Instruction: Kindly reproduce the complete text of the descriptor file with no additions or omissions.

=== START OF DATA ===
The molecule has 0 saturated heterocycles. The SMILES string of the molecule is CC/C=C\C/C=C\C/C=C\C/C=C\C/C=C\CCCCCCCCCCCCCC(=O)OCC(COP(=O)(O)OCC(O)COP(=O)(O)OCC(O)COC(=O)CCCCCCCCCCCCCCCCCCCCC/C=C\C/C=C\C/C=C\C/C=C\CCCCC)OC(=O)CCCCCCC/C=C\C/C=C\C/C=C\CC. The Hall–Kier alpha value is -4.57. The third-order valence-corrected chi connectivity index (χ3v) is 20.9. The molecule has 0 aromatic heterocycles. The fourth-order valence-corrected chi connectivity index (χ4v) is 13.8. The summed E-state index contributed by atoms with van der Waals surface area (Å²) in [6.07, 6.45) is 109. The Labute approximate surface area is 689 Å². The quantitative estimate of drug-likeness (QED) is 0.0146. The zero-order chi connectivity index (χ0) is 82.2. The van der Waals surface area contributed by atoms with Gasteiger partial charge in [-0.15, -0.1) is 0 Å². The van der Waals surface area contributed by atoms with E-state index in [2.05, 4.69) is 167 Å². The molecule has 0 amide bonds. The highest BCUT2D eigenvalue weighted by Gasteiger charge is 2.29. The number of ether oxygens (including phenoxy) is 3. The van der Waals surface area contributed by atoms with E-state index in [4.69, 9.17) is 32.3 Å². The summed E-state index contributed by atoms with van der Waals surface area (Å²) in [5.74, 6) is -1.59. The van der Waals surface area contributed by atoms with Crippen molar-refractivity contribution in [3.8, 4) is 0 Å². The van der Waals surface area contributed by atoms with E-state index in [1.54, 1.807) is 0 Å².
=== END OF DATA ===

The molecule has 0 saturated heterocycles. The SMILES string of the molecule is CC/C=C\C/C=C\C/C=C\C/C=C\C/C=C\CCCCCCCCCCCCCC(=O)OCC(COP(=O)(O)OCC(O)COP(=O)(O)OCC(O)COC(=O)CCCCCCCCCCCCCCCCCCCCC/C=C\C/C=C\C/C=C\C/C=C\CCCCC)OC(=O)CCCCCCC/C=C\C/C=C\C/C=C\CC. The Hall–Kier alpha value is -4.57. The third-order valence-corrected chi connectivity index (χ3v) is 20.9. The molecule has 0 aromatic heterocycles. The fourth-order valence-corrected chi connectivity index (χ4v) is 13.8. The summed E-state index contributed by atoms with van der Waals surface area (Å²) in [6.07, 6.45) is 109. The Labute approximate surface area is 689 Å². The quantitative estimate of drug-likeness (QED) is 0.0146. The zero-order chi connectivity index (χ0) is 82.2. The van der Waals surface area contributed by atoms with Gasteiger partial charge in [-0.15, -0.1) is 0 Å². The van der Waals surface area contributed by atoms with E-state index in [2.05, 4.69) is 167 Å². The molecule has 0 amide bonds. The highest BCUT2D eigenvalue weighted by Gasteiger charge is 2.29. The number of ether oxygens (including phenoxy) is 3. The van der Waals surface area contributed by atoms with E-state index in [4.69, 9.17) is 32.3 Å². The summed E-state index contributed by atoms with van der Waals surface area (Å²) in [5.74, 6) is -1.59. The van der Waals surface area contributed by atoms with Crippen molar-refractivity contribution in [3.8, 4) is 0 Å². The van der Waals surface area contributed by atoms with E-state index in [1.54, 1.807) is 0 Å².